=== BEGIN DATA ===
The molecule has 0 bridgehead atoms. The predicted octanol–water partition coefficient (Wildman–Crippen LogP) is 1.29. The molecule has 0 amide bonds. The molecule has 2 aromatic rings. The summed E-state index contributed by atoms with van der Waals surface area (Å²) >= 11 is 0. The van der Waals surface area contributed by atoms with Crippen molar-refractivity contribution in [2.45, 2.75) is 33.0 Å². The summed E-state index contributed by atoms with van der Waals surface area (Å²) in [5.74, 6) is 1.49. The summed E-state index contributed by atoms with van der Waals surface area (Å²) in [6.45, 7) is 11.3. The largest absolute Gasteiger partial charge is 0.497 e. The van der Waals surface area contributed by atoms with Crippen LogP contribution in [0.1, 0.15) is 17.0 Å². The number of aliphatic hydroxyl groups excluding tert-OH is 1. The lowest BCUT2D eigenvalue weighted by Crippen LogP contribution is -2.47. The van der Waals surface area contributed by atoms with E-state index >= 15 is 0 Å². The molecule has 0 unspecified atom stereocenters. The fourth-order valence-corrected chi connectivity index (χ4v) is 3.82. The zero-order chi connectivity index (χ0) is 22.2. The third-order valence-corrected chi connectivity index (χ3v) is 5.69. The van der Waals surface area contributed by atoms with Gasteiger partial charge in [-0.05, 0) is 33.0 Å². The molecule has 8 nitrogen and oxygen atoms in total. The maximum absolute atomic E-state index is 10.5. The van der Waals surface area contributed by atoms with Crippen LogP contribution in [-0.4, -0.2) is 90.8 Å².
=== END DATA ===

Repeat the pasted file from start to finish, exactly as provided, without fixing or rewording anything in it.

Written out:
The molecule has 0 bridgehead atoms. The predicted octanol–water partition coefficient (Wildman–Crippen LogP) is 1.29. The molecule has 0 amide bonds. The molecule has 2 aromatic rings. The summed E-state index contributed by atoms with van der Waals surface area (Å²) >= 11 is 0. The van der Waals surface area contributed by atoms with Crippen molar-refractivity contribution in [2.45, 2.75) is 33.0 Å². The summed E-state index contributed by atoms with van der Waals surface area (Å²) in [5.74, 6) is 1.49. The summed E-state index contributed by atoms with van der Waals surface area (Å²) in [6.45, 7) is 11.3. The largest absolute Gasteiger partial charge is 0.497 e. The van der Waals surface area contributed by atoms with Crippen LogP contribution in [0.1, 0.15) is 17.0 Å². The number of aliphatic hydroxyl groups excluding tert-OH is 1. The lowest BCUT2D eigenvalue weighted by Crippen LogP contribution is -2.47. The van der Waals surface area contributed by atoms with E-state index >= 15 is 0 Å². The molecule has 0 unspecified atom stereocenters. The fourth-order valence-corrected chi connectivity index (χ4v) is 3.82. The zero-order chi connectivity index (χ0) is 22.2. The third-order valence-corrected chi connectivity index (χ3v) is 5.69. The van der Waals surface area contributed by atoms with Gasteiger partial charge in [-0.05, 0) is 33.0 Å². The molecule has 8 nitrogen and oxygen atoms in total. The maximum absolute atomic E-state index is 10.5. The van der Waals surface area contributed by atoms with Crippen LogP contribution in [-0.4, -0.2) is 90.8 Å².